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Published July 2006 | Published
Book Section - Chapter Open

Triple point shear-layers in gaseous detonation waves


Recent experiments have shown intriguing regions of intense luminescence or "hot spots" in the vicinity of triple point shear-layers in propagating gaseous detonation waves. Localized explosions have also been observed to develop in these fronts. These features were observed in higher effective activation energy mixtures, but not in lower effective activation energy mixtures. We investigate the possibility that the increased lead shock oscillation through a cell cycle in higher activation energy mixtures may result in a significantly increased disparity in the induction time on either side on the triple point shear-layer, increasing the probability that shear-layer instability may develop between reacted and unreacted gas streams. We carry out two-dimensional simulations with detailed chemical kinetics to examine the nature of the triple point shear-layer in three mixtures with different effective activation energy. In the low activation energy mixture, large scale vortical structures are observed to occur downstream of the ignition distance; these structures do not have a noticeable effect on the reaction. In higher effective activation energy mixtures, a transverse ignition front develops near the interface between the two gas streams and results in a rapidly propagating reaction front. The transverse ignition front develops due to molecular diffusion across the shear-layer between hot and cold gas streams.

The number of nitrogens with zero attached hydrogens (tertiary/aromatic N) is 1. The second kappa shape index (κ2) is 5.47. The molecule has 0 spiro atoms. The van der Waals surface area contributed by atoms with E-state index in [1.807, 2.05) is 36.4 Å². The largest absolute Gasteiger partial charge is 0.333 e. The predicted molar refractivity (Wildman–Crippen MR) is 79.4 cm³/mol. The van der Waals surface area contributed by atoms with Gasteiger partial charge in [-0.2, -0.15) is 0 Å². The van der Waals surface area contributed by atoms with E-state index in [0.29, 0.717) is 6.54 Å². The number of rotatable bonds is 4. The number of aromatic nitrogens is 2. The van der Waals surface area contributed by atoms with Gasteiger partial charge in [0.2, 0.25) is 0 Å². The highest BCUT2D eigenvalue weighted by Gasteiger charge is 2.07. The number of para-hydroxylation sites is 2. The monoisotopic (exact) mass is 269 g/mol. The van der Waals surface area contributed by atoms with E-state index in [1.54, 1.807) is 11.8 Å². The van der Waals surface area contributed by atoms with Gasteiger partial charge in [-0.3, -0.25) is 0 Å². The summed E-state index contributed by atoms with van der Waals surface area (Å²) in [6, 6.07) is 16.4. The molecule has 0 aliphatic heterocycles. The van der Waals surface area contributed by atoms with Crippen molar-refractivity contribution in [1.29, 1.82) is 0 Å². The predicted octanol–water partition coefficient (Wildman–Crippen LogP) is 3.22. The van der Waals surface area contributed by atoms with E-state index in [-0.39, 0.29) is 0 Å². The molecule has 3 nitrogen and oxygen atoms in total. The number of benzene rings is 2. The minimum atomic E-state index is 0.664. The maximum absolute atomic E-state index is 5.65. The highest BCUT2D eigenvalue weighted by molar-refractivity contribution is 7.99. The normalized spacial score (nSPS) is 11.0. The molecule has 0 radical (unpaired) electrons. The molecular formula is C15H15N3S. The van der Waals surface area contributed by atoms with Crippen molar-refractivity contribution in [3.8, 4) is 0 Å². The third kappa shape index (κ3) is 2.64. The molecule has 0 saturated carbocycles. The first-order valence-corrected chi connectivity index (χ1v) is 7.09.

Additional Information

© 2006 by the American Institute of Aeronautics and Astronautics, Inc. AIAA 2006-5275. LM and TLJ were supported by the U.S. Department of Energy through the University of California under subcontract number B341494. This work was supported in part by funding from the ONR with Dr. Gabriel Roy as technical monitor.

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